By ‘Odidi Matai-Sigudla
The eerie set complements the period in which the play is set, namely the height of the Depression years in South Africa (1929 – 1934). We are met with a sparse kitchen scene – a table set for three, a kitchen cabinet, a window with curtains billowing softly in the breeze. There is calm music playing in the background as the audience moves into the Victoria Girls High School Gymnasium.
Stirling High School’s Missing is based on the original production by Reza de Wet. The play follows a family of three; a diligent daughter who does whatever her ill mother (Miem) asks of her, and a father who’s been living in the attic since the start of the Depression.
The story begins on an ominous August night. It is the anniversary of the disappearance of multiple young women, and much like the rest of the town, Miem fears her daughter will be the culprit’s next victim. So, Miem diligently sews sacks with her daughter in an attempt to keep her indoors and not in attendance at the mysterious circus who have arrived in town.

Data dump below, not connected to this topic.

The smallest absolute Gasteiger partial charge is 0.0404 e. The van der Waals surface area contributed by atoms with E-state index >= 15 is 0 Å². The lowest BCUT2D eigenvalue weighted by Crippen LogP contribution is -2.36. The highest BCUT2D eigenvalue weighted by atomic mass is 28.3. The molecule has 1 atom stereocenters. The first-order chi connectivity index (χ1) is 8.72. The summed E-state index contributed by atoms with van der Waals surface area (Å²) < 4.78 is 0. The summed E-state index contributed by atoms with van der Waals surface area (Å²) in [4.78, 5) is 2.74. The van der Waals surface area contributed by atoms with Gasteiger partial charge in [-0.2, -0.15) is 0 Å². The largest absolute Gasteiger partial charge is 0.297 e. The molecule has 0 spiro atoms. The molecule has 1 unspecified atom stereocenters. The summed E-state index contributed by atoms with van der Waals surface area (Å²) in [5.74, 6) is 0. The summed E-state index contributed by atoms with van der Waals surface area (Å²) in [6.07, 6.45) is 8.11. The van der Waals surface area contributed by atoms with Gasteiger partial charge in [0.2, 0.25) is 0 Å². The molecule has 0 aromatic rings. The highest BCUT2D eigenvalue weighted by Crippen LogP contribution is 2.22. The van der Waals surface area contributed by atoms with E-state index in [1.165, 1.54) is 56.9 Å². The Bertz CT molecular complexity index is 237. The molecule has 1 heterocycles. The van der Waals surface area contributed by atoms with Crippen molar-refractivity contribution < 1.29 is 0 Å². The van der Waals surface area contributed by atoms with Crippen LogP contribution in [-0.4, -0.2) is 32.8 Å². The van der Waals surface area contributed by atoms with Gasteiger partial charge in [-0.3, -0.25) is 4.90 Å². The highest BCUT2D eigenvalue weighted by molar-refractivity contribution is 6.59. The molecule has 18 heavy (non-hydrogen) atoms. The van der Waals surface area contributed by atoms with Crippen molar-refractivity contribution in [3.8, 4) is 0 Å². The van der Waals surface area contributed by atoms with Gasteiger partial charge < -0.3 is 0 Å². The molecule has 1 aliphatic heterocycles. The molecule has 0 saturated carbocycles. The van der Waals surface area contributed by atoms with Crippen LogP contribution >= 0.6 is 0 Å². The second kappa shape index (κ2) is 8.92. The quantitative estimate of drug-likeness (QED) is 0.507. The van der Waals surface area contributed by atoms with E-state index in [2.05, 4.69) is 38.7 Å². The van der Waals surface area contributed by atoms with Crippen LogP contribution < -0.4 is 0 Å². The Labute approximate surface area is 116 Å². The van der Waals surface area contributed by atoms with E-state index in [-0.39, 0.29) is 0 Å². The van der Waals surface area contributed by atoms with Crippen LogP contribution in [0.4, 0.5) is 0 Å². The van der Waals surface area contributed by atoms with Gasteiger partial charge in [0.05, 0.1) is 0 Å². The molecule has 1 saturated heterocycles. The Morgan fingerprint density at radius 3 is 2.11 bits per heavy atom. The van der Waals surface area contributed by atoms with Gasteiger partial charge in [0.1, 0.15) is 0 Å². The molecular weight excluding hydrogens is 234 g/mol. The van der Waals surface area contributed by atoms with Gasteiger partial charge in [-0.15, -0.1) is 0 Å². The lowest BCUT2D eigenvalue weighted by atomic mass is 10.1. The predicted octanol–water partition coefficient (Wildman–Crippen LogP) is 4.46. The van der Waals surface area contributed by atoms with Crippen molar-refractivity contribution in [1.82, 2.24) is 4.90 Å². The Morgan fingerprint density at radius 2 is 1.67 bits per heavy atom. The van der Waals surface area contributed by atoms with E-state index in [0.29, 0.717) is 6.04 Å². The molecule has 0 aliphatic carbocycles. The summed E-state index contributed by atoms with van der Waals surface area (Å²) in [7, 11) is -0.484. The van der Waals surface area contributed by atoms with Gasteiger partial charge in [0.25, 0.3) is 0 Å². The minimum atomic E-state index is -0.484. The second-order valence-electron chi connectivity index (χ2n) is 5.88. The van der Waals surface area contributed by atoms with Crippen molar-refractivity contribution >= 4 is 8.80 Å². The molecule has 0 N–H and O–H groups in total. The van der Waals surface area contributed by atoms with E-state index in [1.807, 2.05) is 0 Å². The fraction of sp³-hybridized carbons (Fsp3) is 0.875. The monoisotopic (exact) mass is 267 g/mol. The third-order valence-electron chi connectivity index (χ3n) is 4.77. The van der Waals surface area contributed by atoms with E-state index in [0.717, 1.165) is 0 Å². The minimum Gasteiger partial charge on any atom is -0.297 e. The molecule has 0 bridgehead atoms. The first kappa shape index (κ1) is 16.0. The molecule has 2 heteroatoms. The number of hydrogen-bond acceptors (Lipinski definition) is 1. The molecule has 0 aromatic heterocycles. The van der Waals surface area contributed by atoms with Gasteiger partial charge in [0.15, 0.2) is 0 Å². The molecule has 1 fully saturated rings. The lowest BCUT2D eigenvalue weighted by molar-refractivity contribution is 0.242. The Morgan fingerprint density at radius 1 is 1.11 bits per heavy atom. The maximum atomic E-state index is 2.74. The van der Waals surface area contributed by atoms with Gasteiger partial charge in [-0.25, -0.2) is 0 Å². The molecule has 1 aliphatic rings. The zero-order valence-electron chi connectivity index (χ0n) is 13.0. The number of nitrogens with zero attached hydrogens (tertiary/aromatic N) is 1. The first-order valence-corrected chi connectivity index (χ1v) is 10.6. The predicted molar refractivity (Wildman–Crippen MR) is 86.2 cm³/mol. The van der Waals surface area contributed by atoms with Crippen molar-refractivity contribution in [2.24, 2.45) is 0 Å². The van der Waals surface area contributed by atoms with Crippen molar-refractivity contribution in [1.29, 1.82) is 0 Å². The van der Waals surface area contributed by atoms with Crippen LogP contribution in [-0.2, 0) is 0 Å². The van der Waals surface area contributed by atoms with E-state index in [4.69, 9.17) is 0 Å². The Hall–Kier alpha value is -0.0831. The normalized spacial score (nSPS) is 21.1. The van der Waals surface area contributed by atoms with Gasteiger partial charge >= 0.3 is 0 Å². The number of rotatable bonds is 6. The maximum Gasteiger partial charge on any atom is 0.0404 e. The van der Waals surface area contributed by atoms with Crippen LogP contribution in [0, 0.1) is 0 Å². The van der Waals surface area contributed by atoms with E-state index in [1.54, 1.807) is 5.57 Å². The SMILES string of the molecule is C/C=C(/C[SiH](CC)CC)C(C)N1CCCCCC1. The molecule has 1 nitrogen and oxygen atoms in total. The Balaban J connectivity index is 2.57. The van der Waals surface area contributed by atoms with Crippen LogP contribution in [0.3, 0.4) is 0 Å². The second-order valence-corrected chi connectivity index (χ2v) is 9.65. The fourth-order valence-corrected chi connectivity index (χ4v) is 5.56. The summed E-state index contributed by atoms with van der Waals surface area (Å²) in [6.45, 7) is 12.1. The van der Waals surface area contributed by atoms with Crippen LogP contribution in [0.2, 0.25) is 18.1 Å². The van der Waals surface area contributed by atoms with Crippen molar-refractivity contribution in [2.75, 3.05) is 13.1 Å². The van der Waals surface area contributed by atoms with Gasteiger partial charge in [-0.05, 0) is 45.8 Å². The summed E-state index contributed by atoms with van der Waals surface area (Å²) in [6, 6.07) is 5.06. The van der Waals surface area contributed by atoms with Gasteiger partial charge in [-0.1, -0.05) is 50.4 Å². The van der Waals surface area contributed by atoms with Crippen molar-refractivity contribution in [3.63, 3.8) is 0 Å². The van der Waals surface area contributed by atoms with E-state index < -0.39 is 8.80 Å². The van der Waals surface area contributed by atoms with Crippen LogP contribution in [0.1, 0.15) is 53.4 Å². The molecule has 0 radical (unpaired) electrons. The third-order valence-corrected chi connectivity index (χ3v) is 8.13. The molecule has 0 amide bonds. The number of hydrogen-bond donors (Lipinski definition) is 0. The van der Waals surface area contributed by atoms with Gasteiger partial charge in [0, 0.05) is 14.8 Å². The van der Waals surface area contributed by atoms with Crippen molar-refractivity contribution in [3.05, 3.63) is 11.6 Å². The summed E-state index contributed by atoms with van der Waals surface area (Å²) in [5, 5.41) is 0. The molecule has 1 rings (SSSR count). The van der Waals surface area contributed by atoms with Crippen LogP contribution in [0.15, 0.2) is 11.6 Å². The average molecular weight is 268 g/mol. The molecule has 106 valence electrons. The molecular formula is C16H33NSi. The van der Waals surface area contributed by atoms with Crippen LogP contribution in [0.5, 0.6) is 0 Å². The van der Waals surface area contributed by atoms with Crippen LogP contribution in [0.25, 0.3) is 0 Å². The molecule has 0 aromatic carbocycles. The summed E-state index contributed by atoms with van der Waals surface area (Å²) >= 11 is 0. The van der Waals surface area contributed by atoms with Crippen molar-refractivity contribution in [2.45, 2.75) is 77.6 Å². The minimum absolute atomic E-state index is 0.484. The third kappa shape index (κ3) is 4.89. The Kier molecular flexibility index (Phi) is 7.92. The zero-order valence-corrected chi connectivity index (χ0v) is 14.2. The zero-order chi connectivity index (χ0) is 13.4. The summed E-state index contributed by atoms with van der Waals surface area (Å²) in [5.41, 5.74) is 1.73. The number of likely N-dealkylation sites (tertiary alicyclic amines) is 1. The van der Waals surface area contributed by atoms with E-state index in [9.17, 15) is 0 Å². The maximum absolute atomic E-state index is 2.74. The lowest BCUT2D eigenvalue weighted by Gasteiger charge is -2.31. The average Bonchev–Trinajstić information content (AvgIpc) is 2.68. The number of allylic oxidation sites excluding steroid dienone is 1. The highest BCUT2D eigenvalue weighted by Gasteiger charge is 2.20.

Soon, they’re joined by the mother’s overly-dramatic (and crowd favourite) friend, Gertie. The plot continues to thicken with the arrival of a blind police officer who seems to be the town’s most eligible bachelor.
The actors create a dynamic experience on-stage, throughout. In addition to crafting myriad immersive scenes and settings on stage, they share their own circus experiences in, short, sharp soliloquies providing detailed tales of their adventures that do well to give us a better sense of their interiority.
Altogether, the show provides a good balance of comedy, jump scares and fascination as your intrigue for the show mirrors theirs of the circus. The cast is able to brilliantly depict scenes and play their characters perfectly. Thus, it is no surprise they are winners of a 2023 Ovation Award. It is a show thoroughly enjoyed by all, appropriately met with a standing ovation.